• "Knowledge about the local antimicrobial-resistance situation in diarrhea-associated bacteria is crucial to allow for a tailored antimicrobial therapy. Next to standard recommendations regarding the therapy of acute gastroenteritis [47] and traveler's diarrhea4849505152, the British and U.S. military medical services also intend studies on the optimization of single-dose antibiotic treatment regimens [19]. High rates of colonization with atypically resistant or even multidrug-resistant bacteria in returnees from tropical settings have recently been described535455. "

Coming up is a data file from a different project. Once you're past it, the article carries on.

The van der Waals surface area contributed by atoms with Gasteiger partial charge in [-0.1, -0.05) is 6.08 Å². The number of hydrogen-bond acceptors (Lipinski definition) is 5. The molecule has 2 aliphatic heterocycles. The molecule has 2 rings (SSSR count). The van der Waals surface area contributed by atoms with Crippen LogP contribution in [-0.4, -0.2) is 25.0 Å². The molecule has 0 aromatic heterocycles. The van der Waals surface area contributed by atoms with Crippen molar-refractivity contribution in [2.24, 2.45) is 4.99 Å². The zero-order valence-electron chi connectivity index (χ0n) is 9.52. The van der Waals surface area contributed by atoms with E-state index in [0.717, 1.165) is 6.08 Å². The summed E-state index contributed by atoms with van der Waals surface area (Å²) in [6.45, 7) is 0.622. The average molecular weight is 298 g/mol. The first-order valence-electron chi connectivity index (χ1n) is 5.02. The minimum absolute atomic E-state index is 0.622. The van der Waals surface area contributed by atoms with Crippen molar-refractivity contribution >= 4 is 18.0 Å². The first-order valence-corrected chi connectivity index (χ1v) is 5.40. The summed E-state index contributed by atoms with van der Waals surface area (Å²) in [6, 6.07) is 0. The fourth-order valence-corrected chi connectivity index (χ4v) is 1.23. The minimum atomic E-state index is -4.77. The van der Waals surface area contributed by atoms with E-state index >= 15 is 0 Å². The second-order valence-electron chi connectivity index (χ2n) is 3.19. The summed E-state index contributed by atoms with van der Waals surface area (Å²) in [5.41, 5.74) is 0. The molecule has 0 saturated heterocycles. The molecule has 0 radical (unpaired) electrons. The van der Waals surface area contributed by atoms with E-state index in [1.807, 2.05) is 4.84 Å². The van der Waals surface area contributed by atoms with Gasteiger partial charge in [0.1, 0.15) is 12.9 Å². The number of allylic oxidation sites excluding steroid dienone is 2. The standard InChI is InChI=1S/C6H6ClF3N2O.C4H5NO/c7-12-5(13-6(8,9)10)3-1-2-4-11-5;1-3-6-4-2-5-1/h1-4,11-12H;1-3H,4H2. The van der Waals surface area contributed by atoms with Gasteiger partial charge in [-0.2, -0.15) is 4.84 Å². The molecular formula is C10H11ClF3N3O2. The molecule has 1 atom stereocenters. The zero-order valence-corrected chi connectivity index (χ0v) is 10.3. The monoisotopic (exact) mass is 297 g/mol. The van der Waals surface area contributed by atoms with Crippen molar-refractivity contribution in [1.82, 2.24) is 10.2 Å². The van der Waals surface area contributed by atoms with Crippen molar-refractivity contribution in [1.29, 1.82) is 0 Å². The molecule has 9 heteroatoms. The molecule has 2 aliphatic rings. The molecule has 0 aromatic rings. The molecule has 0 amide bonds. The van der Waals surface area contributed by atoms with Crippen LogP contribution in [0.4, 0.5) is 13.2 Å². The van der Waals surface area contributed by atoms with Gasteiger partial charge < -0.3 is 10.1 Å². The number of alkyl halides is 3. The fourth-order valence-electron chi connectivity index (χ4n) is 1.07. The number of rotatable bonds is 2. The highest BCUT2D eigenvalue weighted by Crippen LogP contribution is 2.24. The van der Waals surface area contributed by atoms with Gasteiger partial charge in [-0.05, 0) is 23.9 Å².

[Show abstract] [Hide abstract] ABSTRACT: . Since 2013, European soldiers have been deployed on the European Union Training Mission (EUTM) in Mali. From the beginning, diarrhea has been among the most “urgent” concerns. Diarrhea surveillance based on deployable real-time PCR equipment was conducted between December 2013 and August 2014. Material and Methods . In total, 53 stool samples were obtained from 51 soldiers with acute diarrhea. Multiplex PCR panels comprised enteroinvasive bacteria, diarrhea-associated Escherichia coli (EPEC, ETEC, EAEC, and EIEC), enteropathogenic viruses, and protozoa. Noroviruses were characterized by sequencing. Cultural screening for Enterobacteriaceae with extended-spectrum beta-lactamases (ESBL) with subsequent repetitive sequence-based PCR (rep-PCR) typing was performed. Clinical information was assessed. Results . Positive PCR results for diarrhea-associated pathogens were detected in 43/53 samples, comprising EPEC ( n = 21 ), ETEC ( n = 19 ), EAEC ( n = 15 ), Norovirus ( n = 10 ), Shigella spp./EIEC ( n = 6 ), Cryptosporidium parvum ( n = 3 ), Giardia duodenalis ( n = 2 ), Salmonella spp. ( n = 1 ), Astrovirus ( n = 1 ), Rotavirus ( n = 1 ), and Sapovirus ( n = 1 ). ESBL-positive Enterobacteriaceae were grown from 13 out of 48 samples. Simultaneous infections with several enteropathogenic agents were observed in 23 instances. Symptoms were mild to moderate. There were hints of autochthonous transmission. Conclusions . Multiplex real-time PCR proved to be suitable for diarrhea surveillance on deployment. Etiological attribution is challenging in cases of detection of multiple pathogens.